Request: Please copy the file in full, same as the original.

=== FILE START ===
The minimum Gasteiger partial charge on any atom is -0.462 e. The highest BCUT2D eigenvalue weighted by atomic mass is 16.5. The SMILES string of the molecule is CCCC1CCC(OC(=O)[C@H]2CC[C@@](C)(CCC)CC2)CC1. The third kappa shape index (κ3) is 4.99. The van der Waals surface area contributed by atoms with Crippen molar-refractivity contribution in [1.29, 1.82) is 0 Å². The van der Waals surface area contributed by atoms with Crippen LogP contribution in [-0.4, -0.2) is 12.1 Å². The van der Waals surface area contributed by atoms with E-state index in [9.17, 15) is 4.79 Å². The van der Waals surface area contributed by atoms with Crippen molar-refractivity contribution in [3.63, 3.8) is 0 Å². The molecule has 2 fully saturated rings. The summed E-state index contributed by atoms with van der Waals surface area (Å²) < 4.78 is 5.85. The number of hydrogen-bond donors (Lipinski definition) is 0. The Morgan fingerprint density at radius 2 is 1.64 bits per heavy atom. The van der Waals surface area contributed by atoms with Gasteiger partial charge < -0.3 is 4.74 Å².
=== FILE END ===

The minimum Gasteiger partial charge on any atom is -0.462 e. The highest BCUT2D eigenvalue weighted by atomic mass is 16.5. The SMILES string of the molecule is CCCC1CCC(OC(=O)[C@H]2CC[C@@](C)(CCC)CC2)CC1. The third kappa shape index (κ3) is 4.99. The van der Waals surface area contributed by atoms with Crippen molar-refractivity contribution in [1.29, 1.82) is 0 Å². The van der Waals surface area contributed by atoms with Crippen LogP contribution in [-0.4, -0.2) is 12.1 Å². The van der Waals surface area contributed by atoms with E-state index in [9.17, 15) is 4.79 Å². The van der Waals surface area contributed by atoms with Crippen molar-refractivity contribution in [3.63, 3.8) is 0 Å². The molecule has 2 fully saturated rings. The summed E-state index contributed by atoms with van der Waals surface area (Å²) < 4.78 is 5.85. The number of hydrogen-bond donors (Lipinski definition) is 0. The Morgan fingerprint density at radius 2 is 1.64 bits per heavy atom. The van der Waals surface area contributed by atoms with Gasteiger partial charge < -0.3 is 4.74 Å².